<I’m working with an organisation in a traditional industry, working practices have been largely the same for years and the pace of change is often slow. This isn’t due to a lack of desire – just that they actually do what they do quite well so wholesale change isn’t necessary.
However, because of this there is often a lack of curiosity and desire to modernise, move forward. People in the industry joke that it’s about 15 years behind the rest of UK Plc in terms of the way they do things. This could be seen as a negative, as frustrating and tiresome and put on the too hard pile. Or it could be seen as a challenge, an opportunity and something to really get my teeth into. I’m leaning towards the latter (as you probably guessed) but am finding examples of the resistance a touch exasberating at times.
I was asked to put together an org structure for the HR team, its a fairly standard approach to HR, a shared service centre and a business partner model working along side the operations on a day to day basis. And this is where I hit my first hurdle. Why HR Business Partner? Is that just a fancy name for personnel manager or HR officer? What are they partnering, oh no my managers do that I don’t need a business partner…..etc etc
I explained the role, what they would be doing and whilst they accepted the role they still raised an eyebrow at the job title and it got me thinking. I guess if I’m honest the job title is that as its the current recognised title for that sort of role within the HR community. In order to attract people with the right skills, experience and expectation I need to have a job title that reflects what the role is and that people can recognise and is familiar to them. Or do I?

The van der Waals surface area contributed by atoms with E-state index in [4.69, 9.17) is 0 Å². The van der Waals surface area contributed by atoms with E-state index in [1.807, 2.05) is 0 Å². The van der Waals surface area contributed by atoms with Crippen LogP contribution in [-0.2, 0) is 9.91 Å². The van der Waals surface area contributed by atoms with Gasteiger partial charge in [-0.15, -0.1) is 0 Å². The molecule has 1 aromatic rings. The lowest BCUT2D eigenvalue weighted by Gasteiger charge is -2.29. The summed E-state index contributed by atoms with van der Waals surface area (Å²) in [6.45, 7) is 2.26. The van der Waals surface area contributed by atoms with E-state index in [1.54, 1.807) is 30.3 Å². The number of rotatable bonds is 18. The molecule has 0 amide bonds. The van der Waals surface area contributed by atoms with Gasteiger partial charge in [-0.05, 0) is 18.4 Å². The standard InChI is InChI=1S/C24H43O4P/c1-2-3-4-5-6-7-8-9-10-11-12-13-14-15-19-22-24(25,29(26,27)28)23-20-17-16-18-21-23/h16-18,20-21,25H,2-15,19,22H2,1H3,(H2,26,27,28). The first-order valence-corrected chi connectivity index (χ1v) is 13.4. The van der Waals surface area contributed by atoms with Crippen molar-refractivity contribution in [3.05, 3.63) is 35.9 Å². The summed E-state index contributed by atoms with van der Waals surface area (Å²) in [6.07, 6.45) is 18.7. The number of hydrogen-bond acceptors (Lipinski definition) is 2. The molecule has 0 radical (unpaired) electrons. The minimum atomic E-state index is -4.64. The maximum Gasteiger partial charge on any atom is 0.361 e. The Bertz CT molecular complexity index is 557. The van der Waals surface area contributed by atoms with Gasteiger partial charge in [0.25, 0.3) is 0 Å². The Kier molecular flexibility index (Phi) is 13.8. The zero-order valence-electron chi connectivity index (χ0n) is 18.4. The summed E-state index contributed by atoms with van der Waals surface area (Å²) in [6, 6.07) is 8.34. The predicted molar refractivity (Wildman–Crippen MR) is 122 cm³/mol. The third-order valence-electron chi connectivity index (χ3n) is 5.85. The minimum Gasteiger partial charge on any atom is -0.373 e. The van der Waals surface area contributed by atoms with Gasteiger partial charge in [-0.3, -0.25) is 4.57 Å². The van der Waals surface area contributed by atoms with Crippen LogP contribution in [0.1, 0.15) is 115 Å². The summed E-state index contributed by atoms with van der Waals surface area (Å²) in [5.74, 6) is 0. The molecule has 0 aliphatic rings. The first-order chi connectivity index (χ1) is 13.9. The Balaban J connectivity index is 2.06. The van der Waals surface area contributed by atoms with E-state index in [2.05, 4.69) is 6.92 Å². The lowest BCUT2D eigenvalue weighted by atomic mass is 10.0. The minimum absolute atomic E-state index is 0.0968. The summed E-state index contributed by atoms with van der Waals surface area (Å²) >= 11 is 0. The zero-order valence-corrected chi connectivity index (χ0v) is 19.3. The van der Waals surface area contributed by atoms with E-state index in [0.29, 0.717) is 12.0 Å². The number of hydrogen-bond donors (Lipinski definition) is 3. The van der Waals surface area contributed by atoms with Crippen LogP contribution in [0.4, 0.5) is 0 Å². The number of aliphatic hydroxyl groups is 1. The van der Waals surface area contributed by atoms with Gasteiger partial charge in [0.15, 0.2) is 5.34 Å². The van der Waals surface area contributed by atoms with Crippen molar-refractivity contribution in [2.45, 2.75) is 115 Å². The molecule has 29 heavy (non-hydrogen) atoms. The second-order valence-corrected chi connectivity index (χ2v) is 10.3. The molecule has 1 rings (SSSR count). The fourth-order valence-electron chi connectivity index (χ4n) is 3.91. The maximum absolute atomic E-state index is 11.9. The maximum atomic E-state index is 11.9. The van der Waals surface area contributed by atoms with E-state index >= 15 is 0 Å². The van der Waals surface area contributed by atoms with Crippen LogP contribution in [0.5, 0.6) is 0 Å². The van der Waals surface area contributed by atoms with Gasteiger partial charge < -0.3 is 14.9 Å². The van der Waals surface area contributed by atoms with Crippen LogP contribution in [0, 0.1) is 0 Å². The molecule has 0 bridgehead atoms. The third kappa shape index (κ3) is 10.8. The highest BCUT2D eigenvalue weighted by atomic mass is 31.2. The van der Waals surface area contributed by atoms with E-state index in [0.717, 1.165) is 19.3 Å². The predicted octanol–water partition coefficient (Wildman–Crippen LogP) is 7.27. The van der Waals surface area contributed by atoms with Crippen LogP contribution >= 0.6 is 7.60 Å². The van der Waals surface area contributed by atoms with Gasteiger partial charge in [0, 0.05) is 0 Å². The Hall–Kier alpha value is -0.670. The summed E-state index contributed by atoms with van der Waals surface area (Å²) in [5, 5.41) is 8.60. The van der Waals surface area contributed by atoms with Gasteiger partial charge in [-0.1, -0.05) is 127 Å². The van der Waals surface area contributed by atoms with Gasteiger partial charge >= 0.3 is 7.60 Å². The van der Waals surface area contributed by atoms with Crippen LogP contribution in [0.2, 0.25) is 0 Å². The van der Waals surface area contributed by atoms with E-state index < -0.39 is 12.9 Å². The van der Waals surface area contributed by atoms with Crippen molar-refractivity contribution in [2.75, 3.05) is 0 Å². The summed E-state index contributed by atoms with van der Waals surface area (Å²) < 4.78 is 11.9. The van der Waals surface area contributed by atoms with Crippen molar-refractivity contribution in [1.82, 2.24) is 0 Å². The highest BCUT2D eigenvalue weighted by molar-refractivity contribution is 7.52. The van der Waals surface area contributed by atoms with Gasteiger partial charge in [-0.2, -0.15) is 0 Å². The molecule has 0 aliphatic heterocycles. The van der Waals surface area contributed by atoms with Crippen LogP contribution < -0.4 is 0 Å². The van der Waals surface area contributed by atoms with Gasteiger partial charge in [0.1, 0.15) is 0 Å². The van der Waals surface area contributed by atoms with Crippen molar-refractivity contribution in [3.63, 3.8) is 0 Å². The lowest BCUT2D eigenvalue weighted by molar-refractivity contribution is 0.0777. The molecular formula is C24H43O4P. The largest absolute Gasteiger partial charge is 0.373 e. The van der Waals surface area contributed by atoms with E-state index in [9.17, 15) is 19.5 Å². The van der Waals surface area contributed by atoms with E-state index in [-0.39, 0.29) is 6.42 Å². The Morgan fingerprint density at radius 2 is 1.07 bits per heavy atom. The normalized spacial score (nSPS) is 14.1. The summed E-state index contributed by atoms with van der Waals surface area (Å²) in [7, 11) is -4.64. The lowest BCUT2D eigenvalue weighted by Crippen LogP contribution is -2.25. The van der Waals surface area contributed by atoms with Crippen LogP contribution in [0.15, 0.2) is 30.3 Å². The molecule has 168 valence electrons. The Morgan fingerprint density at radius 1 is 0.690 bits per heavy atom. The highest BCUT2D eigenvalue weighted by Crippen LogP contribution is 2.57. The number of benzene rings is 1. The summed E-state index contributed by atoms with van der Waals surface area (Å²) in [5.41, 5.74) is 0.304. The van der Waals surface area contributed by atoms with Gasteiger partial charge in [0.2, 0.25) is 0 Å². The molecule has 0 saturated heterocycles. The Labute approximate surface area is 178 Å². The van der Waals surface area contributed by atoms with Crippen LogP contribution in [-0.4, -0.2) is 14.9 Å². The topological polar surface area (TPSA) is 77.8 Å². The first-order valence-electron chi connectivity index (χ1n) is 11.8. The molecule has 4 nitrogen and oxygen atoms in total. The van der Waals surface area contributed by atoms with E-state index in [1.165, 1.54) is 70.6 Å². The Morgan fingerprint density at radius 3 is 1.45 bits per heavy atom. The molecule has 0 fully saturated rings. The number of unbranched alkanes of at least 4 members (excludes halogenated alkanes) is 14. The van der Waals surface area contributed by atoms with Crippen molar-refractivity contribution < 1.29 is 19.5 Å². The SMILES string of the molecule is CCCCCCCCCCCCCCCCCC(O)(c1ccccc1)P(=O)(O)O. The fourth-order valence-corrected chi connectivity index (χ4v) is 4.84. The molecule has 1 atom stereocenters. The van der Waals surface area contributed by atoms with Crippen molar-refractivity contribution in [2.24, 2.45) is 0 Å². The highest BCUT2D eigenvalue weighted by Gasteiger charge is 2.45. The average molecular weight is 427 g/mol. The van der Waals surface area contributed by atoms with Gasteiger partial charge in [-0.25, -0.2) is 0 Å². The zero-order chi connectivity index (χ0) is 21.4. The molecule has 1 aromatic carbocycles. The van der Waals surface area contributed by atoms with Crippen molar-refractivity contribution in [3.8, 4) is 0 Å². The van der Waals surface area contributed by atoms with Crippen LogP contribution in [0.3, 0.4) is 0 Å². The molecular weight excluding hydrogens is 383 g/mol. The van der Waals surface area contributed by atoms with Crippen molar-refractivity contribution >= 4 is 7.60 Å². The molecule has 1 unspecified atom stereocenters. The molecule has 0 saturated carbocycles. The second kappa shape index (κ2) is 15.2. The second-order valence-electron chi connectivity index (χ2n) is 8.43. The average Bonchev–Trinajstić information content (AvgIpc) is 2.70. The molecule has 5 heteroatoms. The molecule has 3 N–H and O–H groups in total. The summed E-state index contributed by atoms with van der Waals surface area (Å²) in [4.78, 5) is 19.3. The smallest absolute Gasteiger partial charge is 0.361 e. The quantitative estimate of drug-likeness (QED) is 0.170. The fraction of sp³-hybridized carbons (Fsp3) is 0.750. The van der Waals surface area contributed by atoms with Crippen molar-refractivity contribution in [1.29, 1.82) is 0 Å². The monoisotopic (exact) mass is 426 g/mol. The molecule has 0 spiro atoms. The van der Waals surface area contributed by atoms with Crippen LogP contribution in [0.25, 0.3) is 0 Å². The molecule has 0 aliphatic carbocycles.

If I went for a more ‘traditional’ job title of HR officer or manager would it change the calibre of type of applicant I get? Will they have a different skill set, a different expectation of what the role will involve?
What about you? If you’re looking for a job do you start with the job title or job content? Is the title important to you? To your colleagues?
There’s a school of thought that a job title opens doors – I need to be HR director to be seen as equivalent to the other directors, to help me be credible (erm no your actions and results make you credible but that’s a whole other blog best captured by HR Tinker recently here ).
Do I do more dynamic, innovative work by being the Head Honcho of People Stuff than I do being the Head of HR? Probably not. By do I get a different pool of candidates – maybe? What do you think?